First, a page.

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Compare with the 1928 original:

Einbahnstraße

To be published in the UK on 29 October 2009 and in Canada on 24 November 2009.

See also: Random House Walter Benjamin by Peter Mendelsund

Tirza by Arnon Grunberg

•2009-Oct-13 • Leave a Comment

This isn’t the first time I’ve highlighted the cover of an Arnon Grunberg novel. Very much looking forward to Tirza (published by Actes Sud), which came out in France last week and is due out in Canada on 11 November.

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Classic Design for The Classical World

•2009-Sep-11 • 2 Comments

In the face of any number of more or less unattractive cover designs for Robin Lane Fox’s The Classical World, Penguin have gone back to basics with special British (also available in Canada) and Australian editions featuring classic Penguin design.

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See also: Penguin Celebrations & Penguin Celebrations Canada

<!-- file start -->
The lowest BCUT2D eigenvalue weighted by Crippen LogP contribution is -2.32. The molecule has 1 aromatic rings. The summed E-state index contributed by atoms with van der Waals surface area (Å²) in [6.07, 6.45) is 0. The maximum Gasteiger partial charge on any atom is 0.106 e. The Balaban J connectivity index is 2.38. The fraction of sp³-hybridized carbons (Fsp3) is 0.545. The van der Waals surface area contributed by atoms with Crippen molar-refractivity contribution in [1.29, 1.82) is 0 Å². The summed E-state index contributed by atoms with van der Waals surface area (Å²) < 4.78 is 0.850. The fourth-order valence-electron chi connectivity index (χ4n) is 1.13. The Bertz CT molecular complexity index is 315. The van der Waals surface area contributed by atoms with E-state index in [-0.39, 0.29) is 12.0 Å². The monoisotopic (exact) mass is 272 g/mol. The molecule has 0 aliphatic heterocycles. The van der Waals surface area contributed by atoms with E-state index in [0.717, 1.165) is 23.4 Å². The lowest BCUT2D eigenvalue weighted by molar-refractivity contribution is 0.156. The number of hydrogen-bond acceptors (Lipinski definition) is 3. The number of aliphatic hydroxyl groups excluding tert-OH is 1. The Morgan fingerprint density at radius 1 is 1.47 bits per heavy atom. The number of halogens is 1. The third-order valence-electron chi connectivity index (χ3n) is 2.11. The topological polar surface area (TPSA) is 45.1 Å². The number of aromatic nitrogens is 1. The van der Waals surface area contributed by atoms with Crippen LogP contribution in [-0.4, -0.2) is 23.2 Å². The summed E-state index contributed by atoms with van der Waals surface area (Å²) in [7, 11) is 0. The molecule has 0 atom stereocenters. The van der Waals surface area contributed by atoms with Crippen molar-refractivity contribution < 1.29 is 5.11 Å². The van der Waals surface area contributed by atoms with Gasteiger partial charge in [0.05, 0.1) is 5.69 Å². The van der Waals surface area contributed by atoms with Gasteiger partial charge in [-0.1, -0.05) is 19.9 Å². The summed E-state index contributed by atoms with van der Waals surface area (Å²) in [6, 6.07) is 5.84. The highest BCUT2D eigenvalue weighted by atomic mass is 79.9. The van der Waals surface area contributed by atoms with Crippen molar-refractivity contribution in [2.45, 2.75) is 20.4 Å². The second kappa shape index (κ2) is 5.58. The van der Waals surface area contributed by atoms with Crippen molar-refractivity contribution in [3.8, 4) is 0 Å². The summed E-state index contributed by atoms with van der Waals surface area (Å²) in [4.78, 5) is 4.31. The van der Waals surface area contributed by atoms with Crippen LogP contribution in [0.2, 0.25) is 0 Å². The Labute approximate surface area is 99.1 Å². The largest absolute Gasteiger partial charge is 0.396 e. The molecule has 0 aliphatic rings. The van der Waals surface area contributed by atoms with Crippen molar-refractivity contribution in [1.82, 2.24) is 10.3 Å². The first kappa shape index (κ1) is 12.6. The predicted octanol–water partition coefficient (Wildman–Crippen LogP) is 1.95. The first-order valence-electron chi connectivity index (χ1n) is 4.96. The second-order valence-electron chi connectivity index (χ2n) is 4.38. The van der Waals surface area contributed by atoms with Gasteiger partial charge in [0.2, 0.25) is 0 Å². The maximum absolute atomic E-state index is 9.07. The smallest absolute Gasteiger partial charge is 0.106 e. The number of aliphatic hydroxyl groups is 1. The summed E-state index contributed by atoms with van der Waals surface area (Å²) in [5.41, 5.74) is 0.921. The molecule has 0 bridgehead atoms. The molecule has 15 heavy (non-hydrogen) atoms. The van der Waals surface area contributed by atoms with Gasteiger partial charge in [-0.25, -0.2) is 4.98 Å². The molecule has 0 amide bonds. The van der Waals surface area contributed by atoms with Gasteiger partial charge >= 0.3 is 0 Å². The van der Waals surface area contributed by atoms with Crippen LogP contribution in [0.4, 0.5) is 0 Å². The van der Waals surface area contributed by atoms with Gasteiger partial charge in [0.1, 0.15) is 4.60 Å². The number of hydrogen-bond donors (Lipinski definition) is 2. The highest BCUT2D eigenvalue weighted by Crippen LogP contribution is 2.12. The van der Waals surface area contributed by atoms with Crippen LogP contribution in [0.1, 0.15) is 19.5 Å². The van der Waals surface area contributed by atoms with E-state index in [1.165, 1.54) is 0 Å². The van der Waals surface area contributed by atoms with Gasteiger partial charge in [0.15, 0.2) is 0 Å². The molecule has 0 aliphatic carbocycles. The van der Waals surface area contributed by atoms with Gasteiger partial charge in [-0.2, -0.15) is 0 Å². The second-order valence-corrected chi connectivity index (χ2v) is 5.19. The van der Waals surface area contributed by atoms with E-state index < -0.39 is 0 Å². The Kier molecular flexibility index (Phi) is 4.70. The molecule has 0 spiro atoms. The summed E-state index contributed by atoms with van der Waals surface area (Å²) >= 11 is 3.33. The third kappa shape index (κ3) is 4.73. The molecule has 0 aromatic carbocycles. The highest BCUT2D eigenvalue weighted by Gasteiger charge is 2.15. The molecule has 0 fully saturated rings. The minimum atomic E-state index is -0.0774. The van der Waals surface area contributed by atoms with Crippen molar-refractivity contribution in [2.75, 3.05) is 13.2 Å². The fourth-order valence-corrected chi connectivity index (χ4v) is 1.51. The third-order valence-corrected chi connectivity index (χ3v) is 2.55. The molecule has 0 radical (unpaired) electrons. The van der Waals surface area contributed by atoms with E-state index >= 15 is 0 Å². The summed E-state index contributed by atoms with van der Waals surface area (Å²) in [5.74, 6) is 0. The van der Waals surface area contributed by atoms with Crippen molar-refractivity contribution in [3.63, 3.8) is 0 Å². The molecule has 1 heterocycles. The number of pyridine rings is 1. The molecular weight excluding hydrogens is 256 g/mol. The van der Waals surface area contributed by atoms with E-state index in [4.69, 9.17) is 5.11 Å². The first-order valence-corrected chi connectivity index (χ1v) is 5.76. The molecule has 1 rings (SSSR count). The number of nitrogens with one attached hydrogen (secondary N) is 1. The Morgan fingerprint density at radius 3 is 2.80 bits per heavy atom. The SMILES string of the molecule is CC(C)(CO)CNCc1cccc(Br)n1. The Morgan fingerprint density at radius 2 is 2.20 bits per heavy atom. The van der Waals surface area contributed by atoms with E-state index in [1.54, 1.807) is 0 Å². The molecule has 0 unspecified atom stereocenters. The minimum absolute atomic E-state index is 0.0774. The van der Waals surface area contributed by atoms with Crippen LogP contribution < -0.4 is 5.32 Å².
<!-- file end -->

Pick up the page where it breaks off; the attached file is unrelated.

Beowulf vs Hrolf Kraki

•2009-Aug-27 • 1 Comment

Following on from a previous post about coincidental cover designs, here’s another one:

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Both LGF for their French translation of Beowulf and Penguin for their English translation of The Saga of Hrolf Kraki have gone with the same image to illustrate their respective covers. The coincidence is perhaps more readily understandable in this case, however, as both tales are derived from the same Germanic legend.

Penguin describes the image as follows

Detail from a bronze plaque showing a hero struggling with two bears found at Torslunda, Öland in the Statens Historiska Museet, Stockholm.